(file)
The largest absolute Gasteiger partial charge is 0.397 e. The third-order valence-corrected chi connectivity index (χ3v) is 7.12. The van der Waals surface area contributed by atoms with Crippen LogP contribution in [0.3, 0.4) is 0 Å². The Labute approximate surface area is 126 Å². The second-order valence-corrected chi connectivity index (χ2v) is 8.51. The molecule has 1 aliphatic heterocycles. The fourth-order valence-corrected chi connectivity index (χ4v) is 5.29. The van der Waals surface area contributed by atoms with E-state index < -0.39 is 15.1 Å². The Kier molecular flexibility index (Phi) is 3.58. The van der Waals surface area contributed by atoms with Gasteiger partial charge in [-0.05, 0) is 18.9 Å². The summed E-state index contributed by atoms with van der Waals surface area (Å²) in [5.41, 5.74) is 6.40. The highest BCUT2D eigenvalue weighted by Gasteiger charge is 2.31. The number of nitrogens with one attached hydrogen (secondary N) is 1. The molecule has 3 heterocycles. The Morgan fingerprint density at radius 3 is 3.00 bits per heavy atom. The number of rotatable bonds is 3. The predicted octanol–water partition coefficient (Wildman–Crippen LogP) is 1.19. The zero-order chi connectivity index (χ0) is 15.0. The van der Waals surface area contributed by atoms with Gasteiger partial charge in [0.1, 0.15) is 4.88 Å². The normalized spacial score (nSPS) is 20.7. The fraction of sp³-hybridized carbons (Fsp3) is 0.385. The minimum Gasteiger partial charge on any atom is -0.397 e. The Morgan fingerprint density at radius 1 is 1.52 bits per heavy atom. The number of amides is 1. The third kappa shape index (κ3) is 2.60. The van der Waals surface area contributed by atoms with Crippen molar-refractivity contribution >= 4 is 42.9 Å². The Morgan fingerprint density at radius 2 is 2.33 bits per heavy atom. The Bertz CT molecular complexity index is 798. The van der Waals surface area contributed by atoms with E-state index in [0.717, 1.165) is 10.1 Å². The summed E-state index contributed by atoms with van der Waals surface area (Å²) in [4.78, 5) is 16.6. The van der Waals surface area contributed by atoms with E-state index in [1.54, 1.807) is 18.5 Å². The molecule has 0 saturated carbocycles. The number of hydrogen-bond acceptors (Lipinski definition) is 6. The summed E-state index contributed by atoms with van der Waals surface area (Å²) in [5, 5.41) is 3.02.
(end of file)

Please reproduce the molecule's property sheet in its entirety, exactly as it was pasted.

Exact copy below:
The largest absolute Gasteiger partial charge is 0.397 e. The third-order valence-corrected chi connectivity index (χ3v) is 7.12. The van der Waals surface area contributed by atoms with Crippen LogP contribution in [0.3, 0.4) is 0 Å². The Labute approximate surface area is 126 Å². The second-order valence-corrected chi connectivity index (χ2v) is 8.51. The molecule has 1 aliphatic heterocycles. The fourth-order valence-corrected chi connectivity index (χ4v) is 5.29. The van der Waals surface area contributed by atoms with E-state index < -0.39 is 15.1 Å². The Kier molecular flexibility index (Phi) is 3.58. The van der Waals surface area contributed by atoms with Gasteiger partial charge in [-0.05, 0) is 18.9 Å². The summed E-state index contributed by atoms with van der Waals surface area (Å²) in [5.41, 5.74) is 6.40. The highest BCUT2D eigenvalue weighted by Gasteiger charge is 2.31. The number of nitrogens with one attached hydrogen (secondary N) is 1. The molecule has 3 heterocycles. The Morgan fingerprint density at radius 3 is 3.00 bits per heavy atom. The number of rotatable bonds is 3. The predicted octanol–water partition coefficient (Wildman–Crippen LogP) is 1.19. The zero-order chi connectivity index (χ0) is 15.0. The van der Waals surface area contributed by atoms with Gasteiger partial charge in [0.1, 0.15) is 4.88 Å². The normalized spacial score (nSPS) is 20.7. The fraction of sp³-hybridized carbons (Fsp3) is 0.385. The minimum Gasteiger partial charge on any atom is -0.397 e. The Morgan fingerprint density at radius 1 is 1.52 bits per heavy atom. The number of amides is 1. The third kappa shape index (κ3) is 2.60. The van der Waals surface area contributed by atoms with Crippen molar-refractivity contribution >= 4 is 42.9 Å². The Morgan fingerprint density at radius 2 is 2.33 bits per heavy atom. The Bertz CT molecular complexity index is 798. The van der Waals surface area contributed by atoms with E-state index in [0.717, 1.165) is 10.1 Å². The summed E-state index contributed by atoms with van der Waals surface area (Å²) in [4.78, 5) is 16.6. The van der Waals surface area contributed by atoms with E-state index in [1.54, 1.807) is 18.5 Å². The molecule has 0 saturated carbocycles. The number of hydrogen-bond acceptors (Lipinski definition) is 6. The summed E-state index contributed by atoms with van der Waals surface area (Å²) in [5, 5.41) is 3.02.